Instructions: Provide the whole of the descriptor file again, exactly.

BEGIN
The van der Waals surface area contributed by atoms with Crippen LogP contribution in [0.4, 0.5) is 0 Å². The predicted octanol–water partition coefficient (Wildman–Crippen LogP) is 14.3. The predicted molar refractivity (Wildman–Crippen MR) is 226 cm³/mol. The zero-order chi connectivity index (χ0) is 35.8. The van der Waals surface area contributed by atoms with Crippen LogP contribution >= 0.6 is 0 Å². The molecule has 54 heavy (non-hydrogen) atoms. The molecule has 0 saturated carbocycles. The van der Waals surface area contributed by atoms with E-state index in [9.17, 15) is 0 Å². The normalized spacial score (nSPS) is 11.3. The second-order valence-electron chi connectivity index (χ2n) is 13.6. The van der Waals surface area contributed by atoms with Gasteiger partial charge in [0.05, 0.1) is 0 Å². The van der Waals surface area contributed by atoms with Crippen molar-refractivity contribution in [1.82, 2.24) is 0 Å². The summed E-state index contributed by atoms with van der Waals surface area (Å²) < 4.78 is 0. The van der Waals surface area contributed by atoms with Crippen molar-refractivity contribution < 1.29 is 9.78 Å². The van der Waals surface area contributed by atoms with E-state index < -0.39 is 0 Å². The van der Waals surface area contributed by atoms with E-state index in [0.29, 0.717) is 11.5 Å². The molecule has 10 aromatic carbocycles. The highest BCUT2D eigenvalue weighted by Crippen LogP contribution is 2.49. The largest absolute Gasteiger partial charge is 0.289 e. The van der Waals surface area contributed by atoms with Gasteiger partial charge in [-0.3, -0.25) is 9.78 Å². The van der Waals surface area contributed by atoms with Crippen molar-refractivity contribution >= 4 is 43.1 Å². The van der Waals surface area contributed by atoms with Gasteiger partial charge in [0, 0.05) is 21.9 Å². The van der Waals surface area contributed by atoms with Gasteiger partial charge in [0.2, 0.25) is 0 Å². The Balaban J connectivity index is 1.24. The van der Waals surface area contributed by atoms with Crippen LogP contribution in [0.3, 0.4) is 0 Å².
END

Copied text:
The van der Waals surface area contributed by atoms with Crippen LogP contribution in [0.4, 0.5) is 0 Å². The predicted octanol–water partition coefficient (Wildman–Crippen LogP) is 14.3. The predicted molar refractivity (Wildman–Crippen MR) is 226 cm³/mol. The zero-order chi connectivity index (χ0) is 35.8. The van der Waals surface area contributed by atoms with Crippen LogP contribution >= 0.6 is 0 Å². The molecule has 54 heavy (non-hydrogen) atoms. The molecule has 0 saturated carbocycles. The van der Waals surface area contributed by atoms with E-state index in [9.17, 15) is 0 Å². The normalized spacial score (nSPS) is 11.3. The second-order valence-electron chi connectivity index (χ2n) is 13.6. The van der Waals surface area contributed by atoms with Gasteiger partial charge in [0.05, 0.1) is 0 Å². The van der Waals surface area contributed by atoms with Crippen molar-refractivity contribution in [1.82, 2.24) is 0 Å². The summed E-state index contributed by atoms with van der Waals surface area (Å²) < 4.78 is 0. The van der Waals surface area contributed by atoms with Crippen molar-refractivity contribution < 1.29 is 9.78 Å². The van der Waals surface area contributed by atoms with E-state index < -0.39 is 0 Å². The van der Waals surface area contributed by atoms with E-state index in [0.29, 0.717) is 11.5 Å². The molecule has 10 aromatic carbocycles. The highest BCUT2D eigenvalue weighted by Crippen LogP contribution is 2.49. The largest absolute Gasteiger partial charge is 0.289 e. The van der Waals surface area contributed by atoms with Gasteiger partial charge in [-0.3, -0.25) is 9.78 Å². The van der Waals surface area contributed by atoms with Crippen molar-refractivity contribution >= 4 is 43.1 Å². The van der Waals surface area contributed by atoms with Gasteiger partial charge in [0, 0.05) is 21.9 Å². The van der Waals surface area contributed by atoms with Gasteiger partial charge in [0.2, 0.25) is 0 Å². The Balaban J connectivity index is 1.24. The van der Waals surface area contributed by atoms with Crippen LogP contribution in [0.3, 0.4) is 0 Å².